"We view the [Entergy-ITC] transaction [as] an attempt to extract excess value."-Mississippi PSC
25 and appears to have overstepped some bounds. Nevertheless, the reasoning of the bankruptcy court regarding why it can authorize rejection of wholesale power contracts rings true: (1) The Bankruptcy Code contains no exception for forward energy contracts to the debtor's general power under section 365 to reject contracts, unlike several expressly stated exceptions covering other types of contracts; and (2) the Supreme Court has ruled that when Congress intended to exempt certain types of executory contracts from section 365, Congress did so explicitly. 26
At the other extreme, the district court's decision in goes too far in the opposite direction (along with the district court in ). Those decisions deprive merchant energy companies, and all but a select few of the creditors with whom they deal, of the full panoply of rights under the Bankruptcy Code enjoyed by most other companies (including others regulated under the FPA).
How FERC and Bankruptcy Courts Can Work Together
We see no logical reason why the interests protected by the Bankruptcy Code and those protected by the FPA cannot be served in harmony. When two statutes are capable of co-existence, the Supreme Court instructs that courts must, absent a clearly expressed congressional intention to the contrary, regard each as effective.27 Accordingly, FERC and the courts should read the Bankruptcy Code and the FPA "to give effect to each if [they] can do so while preserving their sense and purpose." 28
In this jurisdictional conflict, FERC clearly has a legitimate role in determining whether performance of a supply agreement can and should be discontinued. FERC bears significant responsibilities to ensure a safe and stable power supply, and the bankruptcy court has no right to impede fulfillment of those responsibilities. FERC's powers are at their zenith when it acts within its police and regulatory powers.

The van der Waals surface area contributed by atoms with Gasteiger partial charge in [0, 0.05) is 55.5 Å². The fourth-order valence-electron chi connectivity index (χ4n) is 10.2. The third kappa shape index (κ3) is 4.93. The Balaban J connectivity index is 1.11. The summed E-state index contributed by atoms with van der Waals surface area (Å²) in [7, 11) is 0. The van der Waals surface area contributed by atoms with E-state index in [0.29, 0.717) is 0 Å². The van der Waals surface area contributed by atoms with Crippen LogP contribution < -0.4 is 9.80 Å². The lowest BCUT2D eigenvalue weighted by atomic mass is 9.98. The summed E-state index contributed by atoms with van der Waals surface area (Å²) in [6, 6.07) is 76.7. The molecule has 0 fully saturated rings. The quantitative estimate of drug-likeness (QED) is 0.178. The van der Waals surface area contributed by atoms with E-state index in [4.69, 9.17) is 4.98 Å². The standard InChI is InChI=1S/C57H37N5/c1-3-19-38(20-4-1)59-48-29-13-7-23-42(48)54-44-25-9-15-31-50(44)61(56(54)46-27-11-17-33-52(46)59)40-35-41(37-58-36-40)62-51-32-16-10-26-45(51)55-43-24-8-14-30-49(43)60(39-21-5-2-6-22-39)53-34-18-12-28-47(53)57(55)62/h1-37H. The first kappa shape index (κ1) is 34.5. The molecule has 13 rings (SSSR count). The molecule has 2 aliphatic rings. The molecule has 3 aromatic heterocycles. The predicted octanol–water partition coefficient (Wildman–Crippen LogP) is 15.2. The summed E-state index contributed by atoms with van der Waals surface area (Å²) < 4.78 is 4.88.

However, when one of the parties is bankrupt, a whole new set of interests arises under the Bankruptcy Code. In that case, the authority of FERC must yield to some degree in determining what to do about unprofitable power supply agreements because Congress vested courts with exclusive jurisdiction over a debtor's property and set forth in the Bankruptcy Code the federally prescribed process for dealing with creditors and interest holders. Indeed, exclusive FERC jurisdiction in this arena would repose in FERC responsibility for considering rights of those completely foreign to its mandate. Ordinary general unsecured creditors (e.g., the coffee vendor, the office supply store, and others) will be left holding the proverbial bag if FERC follows its thinking in and compels continued performance of wholesale power supply contracts because the load-serving entity would otherwise "be treated as any other unsecured creditor" in a debtor's bankruptcy. 29
The courts' exclusive jurisdiction over property of the debtors and their estates should be respected. At the same time, courts should refrain from over-reaching, such as by enjoining a regulatory agency like FERC from fulfilling its own mandate to protect the public interest.
We hope the Fifth Circuit sees fit to provide a reasoned means for affording comity to the respective authority of FERC and the